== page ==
Tuesday, March 18, 2008

Introducing Tuesday Torah...

TuesdayTorah@imabima.blogspot.com
PurimParty with FrumeSarah and ImaBima

We each have our own Torah*. It may vary from day to day or even from hour to hour.
(*Torah is the Hebrew word that means "doctrine or teaching" and refers to the Five Books of Moses: Genesis, Exodus, Leviticus, Numbers and Deuteronomy. It is often used to refer to the bulk of Jewish teaching in a general sense. Aside from the power that it holds for me as my favorite book, I like to think of "torah with a small-t" as our own personal stories, our own personal truths.)

We all hold these ideas inside us that are screaming to get out.

Sometimes they are profound.

Sometimes they are inspiring.

Sometimes they teach us.

Sometimes they are brave or revelatory or interesting or funny or silly or sad.

But they are the truth, and they are ours.

So I invite you to seek truth, to share truth, and to open yourself up to truth...every Tuesday here at Ima on and off the Bima, we will celebrate our own Torah, our own truth.

What's yours?

This week, in honor of Purim...my Torah:
I much prefer the character of Vashti in the Purim story. Vashti was the one who said "no way" to her husband when he demanded that she dance naked. Vashti stood up for what she believed in, and she didn't mess around when his indiscretions (what an annoying term) came out.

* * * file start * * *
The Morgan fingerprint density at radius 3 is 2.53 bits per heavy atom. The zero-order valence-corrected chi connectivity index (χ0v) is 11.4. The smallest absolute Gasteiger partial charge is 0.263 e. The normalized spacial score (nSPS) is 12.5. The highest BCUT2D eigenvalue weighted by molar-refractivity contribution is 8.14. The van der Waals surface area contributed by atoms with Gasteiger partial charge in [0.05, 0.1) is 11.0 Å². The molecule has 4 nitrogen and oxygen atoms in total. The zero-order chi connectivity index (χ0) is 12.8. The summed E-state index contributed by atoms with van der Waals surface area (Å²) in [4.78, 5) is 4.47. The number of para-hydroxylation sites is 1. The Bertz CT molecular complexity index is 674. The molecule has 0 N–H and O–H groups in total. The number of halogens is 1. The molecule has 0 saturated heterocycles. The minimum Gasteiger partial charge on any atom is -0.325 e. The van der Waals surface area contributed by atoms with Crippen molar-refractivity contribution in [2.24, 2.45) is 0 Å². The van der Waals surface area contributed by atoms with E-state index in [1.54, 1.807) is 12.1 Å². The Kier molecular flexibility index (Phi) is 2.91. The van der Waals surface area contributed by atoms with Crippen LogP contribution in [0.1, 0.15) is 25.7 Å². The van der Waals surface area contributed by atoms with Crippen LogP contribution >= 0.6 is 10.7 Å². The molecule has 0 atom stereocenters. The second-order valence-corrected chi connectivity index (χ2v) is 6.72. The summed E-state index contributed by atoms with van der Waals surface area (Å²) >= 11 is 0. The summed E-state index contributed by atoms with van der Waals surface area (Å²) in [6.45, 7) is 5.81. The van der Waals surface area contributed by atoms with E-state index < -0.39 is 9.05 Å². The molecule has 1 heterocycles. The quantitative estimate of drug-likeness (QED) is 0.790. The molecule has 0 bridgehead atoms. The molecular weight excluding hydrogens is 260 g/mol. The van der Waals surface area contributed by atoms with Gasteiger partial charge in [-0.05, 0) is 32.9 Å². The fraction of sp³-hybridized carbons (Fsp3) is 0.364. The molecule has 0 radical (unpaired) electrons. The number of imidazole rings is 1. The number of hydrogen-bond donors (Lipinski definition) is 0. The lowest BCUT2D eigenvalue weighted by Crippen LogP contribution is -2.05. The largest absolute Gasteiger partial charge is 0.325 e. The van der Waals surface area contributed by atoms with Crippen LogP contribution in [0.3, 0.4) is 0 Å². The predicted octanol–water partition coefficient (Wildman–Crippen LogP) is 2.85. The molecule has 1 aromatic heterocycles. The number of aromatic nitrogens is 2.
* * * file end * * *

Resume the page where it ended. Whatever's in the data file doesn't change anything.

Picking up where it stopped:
Esther did what she was told. She listened to her cousin Mordechai, she dressed up in her pretty clothes and went before the king. I'm not discounting her own bravery, but I'm saying that she did what she was asked to do. She wasn't the type to say no to her family. She baked cookies and did what was expected of her.

I'm not always interested in what others expect of me. Like Vashti, I want to be able to say no to the things I don't want to do, the things that I feel are a contradiction of my own personal values and beliefs.

Vashti was sent away from the presence of the king. She won her freedom - she won the right to own herself and say and do what she wanted. She earned it. And we all earn it every day.

I'd rather hear her story, I think, than the story of Esther. I know, I know, the Book is named for her. I know, I know, that she is the heroine, the savior of her people in a tight spot. But the stories of the girls like Vashti tend to be a bit more interesting.

And that's my Torah this Tuesday.


What's yours? Leave a comment linking to your Torah post. See you here next Tuesday!

Join the Purim Party! Check out what Frume Sarah has to say today too!

5 comments:

Reiza said...

See, THAT'S why I wanted to be Vashti. Although, Ester is a hero in her own right. She was intelligent and brave. Still, Vashti has a much better story. It's like Lilith vs. Eve.

Purim is just perfect for Women's History month, don't you think?

Hmmm...I need to think on the Torah thing, though. I've never thought of Torah that way. It's going to take some getting used to.

Reiza said...

Okay, after some thought, I posted on the topic. I don't know if it's exactly what you were looking for, but it's what I was inspired to write:
http://tinyurl.com/27r3jl

Robin said...

Vashti always struck me as the more interesting character too. Esther may have been brave, but she was also a bit of a barbie doll, wasn't she?

Rivster said...

Yay -- thanks for thinking that what I wrote about being truly present is worth reading!!

After mulling over "my Torah" for a few days, it is up!!

Ms Carolyn said...

Well, you asked for it. You can find my personal "torah with a small -t" (or the beginnings of it!) at http://godtalker.blogspot.com/

I love this idea. Keep it up!